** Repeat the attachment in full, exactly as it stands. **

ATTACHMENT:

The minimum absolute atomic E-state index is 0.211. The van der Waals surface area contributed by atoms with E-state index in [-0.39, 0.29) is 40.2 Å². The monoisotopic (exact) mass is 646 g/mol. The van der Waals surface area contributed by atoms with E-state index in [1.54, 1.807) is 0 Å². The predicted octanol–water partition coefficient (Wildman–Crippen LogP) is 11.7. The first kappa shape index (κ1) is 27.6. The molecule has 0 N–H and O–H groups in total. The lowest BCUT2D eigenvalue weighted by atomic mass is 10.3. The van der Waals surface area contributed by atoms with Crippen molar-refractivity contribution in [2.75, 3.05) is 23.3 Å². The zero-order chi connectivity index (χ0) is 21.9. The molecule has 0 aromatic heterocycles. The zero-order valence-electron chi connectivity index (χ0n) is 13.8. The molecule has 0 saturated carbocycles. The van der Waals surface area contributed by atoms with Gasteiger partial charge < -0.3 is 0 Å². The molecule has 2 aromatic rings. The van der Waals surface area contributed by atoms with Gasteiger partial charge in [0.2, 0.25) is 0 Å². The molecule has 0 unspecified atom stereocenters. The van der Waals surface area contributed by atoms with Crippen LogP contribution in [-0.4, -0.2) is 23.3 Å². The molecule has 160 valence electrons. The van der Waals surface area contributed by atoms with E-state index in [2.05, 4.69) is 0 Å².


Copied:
The minimum absolute atomic E-state index is 0.211. The van der Waals surface area contributed by atoms with E-state index in [-0.39, 0.29) is 40.2 Å². The monoisotopic (exact) mass is 646 g/mol. The van der Waals surface area contributed by atoms with E-state index in [1.54, 1.807) is 0 Å². The predicted octanol–water partition coefficient (Wildman–Crippen LogP) is 11.7. The first kappa shape index (κ1) is 27.6. The molecule has 0 N–H and O–H groups in total. The lowest BCUT2D eigenvalue weighted by atomic mass is 10.3. The van der Waals surface area contributed by atoms with Crippen molar-refractivity contribution in [2.75, 3.05) is 23.3 Å². The zero-order chi connectivity index (χ0) is 21.9. The molecule has 0 aromatic heterocycles. The zero-order valence-electron chi connectivity index (χ0n) is 13.8. The molecule has 0 saturated carbocycles. The van der Waals surface area contributed by atoms with Gasteiger partial charge < -0.3 is 0 Å². The molecule has 2 aromatic rings. The van der Waals surface area contributed by atoms with Gasteiger partial charge in [0.2, 0.25) is 0 Å². The molecule has 0 unspecified atom stereocenters. The van der Waals surface area contributed by atoms with Crippen LogP contribution in [-0.4, -0.2) is 23.3 Å². The molecule has 160 valence electrons. The van der Waals surface area contributed by atoms with E-state index in [2.05, 4.69) is 0 Å².